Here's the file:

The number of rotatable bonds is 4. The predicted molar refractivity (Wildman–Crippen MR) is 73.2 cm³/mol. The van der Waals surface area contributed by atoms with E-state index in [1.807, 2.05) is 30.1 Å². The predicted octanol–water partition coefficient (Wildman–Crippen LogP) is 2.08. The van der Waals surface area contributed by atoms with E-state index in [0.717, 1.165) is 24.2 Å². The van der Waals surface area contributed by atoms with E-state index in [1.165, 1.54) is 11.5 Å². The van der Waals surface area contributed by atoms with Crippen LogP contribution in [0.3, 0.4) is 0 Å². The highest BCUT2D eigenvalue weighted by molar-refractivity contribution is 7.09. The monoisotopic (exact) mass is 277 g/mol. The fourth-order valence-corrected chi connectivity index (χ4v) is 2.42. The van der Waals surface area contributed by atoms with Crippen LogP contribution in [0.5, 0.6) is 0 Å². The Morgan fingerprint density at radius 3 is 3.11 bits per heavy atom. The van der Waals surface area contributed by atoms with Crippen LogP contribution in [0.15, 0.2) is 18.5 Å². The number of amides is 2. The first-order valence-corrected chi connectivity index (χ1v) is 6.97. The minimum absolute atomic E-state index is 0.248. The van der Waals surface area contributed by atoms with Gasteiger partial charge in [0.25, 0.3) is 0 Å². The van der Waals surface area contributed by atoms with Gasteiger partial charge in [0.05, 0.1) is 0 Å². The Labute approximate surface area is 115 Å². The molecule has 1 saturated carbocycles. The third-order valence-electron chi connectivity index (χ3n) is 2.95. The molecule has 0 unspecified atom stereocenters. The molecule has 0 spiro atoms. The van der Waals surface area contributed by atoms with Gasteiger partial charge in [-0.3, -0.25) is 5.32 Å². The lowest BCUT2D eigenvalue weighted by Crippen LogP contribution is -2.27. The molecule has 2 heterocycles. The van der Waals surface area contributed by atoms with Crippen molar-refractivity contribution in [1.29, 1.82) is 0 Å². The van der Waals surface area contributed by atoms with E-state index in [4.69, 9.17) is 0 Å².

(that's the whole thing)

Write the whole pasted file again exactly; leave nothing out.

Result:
The number of rotatable bonds is 4. The predicted molar refractivity (Wildman–Crippen MR) is 73.2 cm³/mol. The van der Waals surface area contributed by atoms with E-state index in [1.807, 2.05) is 30.1 Å². The predicted octanol–water partition coefficient (Wildman–Crippen LogP) is 2.08. The van der Waals surface area contributed by atoms with E-state index in [0.717, 1.165) is 24.2 Å². The van der Waals surface area contributed by atoms with E-state index in [1.165, 1.54) is 11.5 Å². The van der Waals surface area contributed by atoms with Crippen LogP contribution in [0.3, 0.4) is 0 Å². The highest BCUT2D eigenvalue weighted by molar-refractivity contribution is 7.09. The monoisotopic (exact) mass is 277 g/mol. The fourth-order valence-corrected chi connectivity index (χ4v) is 2.42. The van der Waals surface area contributed by atoms with Crippen LogP contribution in [0.5, 0.6) is 0 Å². The Morgan fingerprint density at radius 3 is 3.11 bits per heavy atom. The van der Waals surface area contributed by atoms with Crippen LogP contribution in [0.15, 0.2) is 18.5 Å². The number of amides is 2. The first-order valence-corrected chi connectivity index (χ1v) is 6.97. The minimum absolute atomic E-state index is 0.248. The van der Waals surface area contributed by atoms with Gasteiger partial charge in [0.25, 0.3) is 0 Å². The van der Waals surface area contributed by atoms with Gasteiger partial charge in [0.05, 0.1) is 0 Å². The Labute approximate surface area is 115 Å². The molecule has 1 saturated carbocycles. The third-order valence-electron chi connectivity index (χ3n) is 2.95. The molecule has 0 unspecified atom stereocenters. The molecule has 0 spiro atoms. The van der Waals surface area contributed by atoms with Gasteiger partial charge in [-0.3, -0.25) is 5.32 Å². The lowest BCUT2D eigenvalue weighted by Crippen LogP contribution is -2.27. The molecule has 2 heterocycles. The van der Waals surface area contributed by atoms with Crippen molar-refractivity contribution in [1.29, 1.82) is 0 Å². The van der Waals surface area contributed by atoms with E-state index in [4.69, 9.17) is 0 Å².